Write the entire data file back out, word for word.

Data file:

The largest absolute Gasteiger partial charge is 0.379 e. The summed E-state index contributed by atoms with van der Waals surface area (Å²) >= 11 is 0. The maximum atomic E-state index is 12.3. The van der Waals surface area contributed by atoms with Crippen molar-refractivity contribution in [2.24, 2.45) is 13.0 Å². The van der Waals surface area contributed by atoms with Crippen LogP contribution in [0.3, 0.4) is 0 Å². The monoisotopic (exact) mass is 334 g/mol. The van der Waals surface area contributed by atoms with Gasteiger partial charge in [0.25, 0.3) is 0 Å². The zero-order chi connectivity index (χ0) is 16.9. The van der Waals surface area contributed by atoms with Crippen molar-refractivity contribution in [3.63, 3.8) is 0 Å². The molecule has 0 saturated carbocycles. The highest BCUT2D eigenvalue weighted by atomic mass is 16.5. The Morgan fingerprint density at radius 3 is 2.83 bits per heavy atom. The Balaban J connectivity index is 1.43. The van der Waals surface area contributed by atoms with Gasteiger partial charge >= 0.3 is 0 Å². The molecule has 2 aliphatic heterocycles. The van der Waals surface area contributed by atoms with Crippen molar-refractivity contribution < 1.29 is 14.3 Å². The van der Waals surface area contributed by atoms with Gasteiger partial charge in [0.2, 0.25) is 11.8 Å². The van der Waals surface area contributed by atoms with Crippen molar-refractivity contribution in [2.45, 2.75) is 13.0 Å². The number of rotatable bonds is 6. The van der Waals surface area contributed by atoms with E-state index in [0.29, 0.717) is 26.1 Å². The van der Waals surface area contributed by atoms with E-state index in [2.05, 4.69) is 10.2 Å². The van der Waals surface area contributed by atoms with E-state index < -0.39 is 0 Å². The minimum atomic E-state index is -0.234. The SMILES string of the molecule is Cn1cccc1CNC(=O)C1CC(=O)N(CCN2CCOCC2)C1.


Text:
The largest absolute Gasteiger partial charge is 0.379 e. The summed E-state index contributed by atoms with van der Waals surface area (Å²) >= 11 is 0. The maximum atomic E-state index is 12.3. The van der Waals surface area contributed by atoms with Crippen molar-refractivity contribution in [2.24, 2.45) is 13.0 Å². The van der Waals surface area contributed by atoms with Crippen LogP contribution in [0.3, 0.4) is 0 Å². The monoisotopic (exact) mass is 334 g/mol. The van der Waals surface area contributed by atoms with Gasteiger partial charge in [0.25, 0.3) is 0 Å². The zero-order chi connectivity index (χ0) is 16.9. The van der Waals surface area contributed by atoms with Crippen molar-refractivity contribution in [3.63, 3.8) is 0 Å². The molecule has 0 saturated carbocycles. The highest BCUT2D eigenvalue weighted by atomic mass is 16.5. The Morgan fingerprint density at radius 3 is 2.83 bits per heavy atom. The Balaban J connectivity index is 1.43. The van der Waals surface area contributed by atoms with Gasteiger partial charge >= 0.3 is 0 Å². The molecule has 2 aliphatic heterocycles. The van der Waals surface area contributed by atoms with Crippen molar-refractivity contribution < 1.29 is 14.3 Å². The van der Waals surface area contributed by atoms with Gasteiger partial charge in [0.2, 0.25) is 11.8 Å². The van der Waals surface area contributed by atoms with Crippen molar-refractivity contribution in [2.45, 2.75) is 13.0 Å². The number of rotatable bonds is 6. The van der Waals surface area contributed by atoms with E-state index in [0.29, 0.717) is 26.1 Å². The van der Waals surface area contributed by atoms with E-state index in [2.05, 4.69) is 10.2 Å². The van der Waals surface area contributed by atoms with E-state index < -0.39 is 0 Å². The minimum atomic E-state index is -0.234. The SMILES string of the molecule is Cn1cccc1CNC(=O)C1CC(=O)N(CCN2CCOCC2)C1.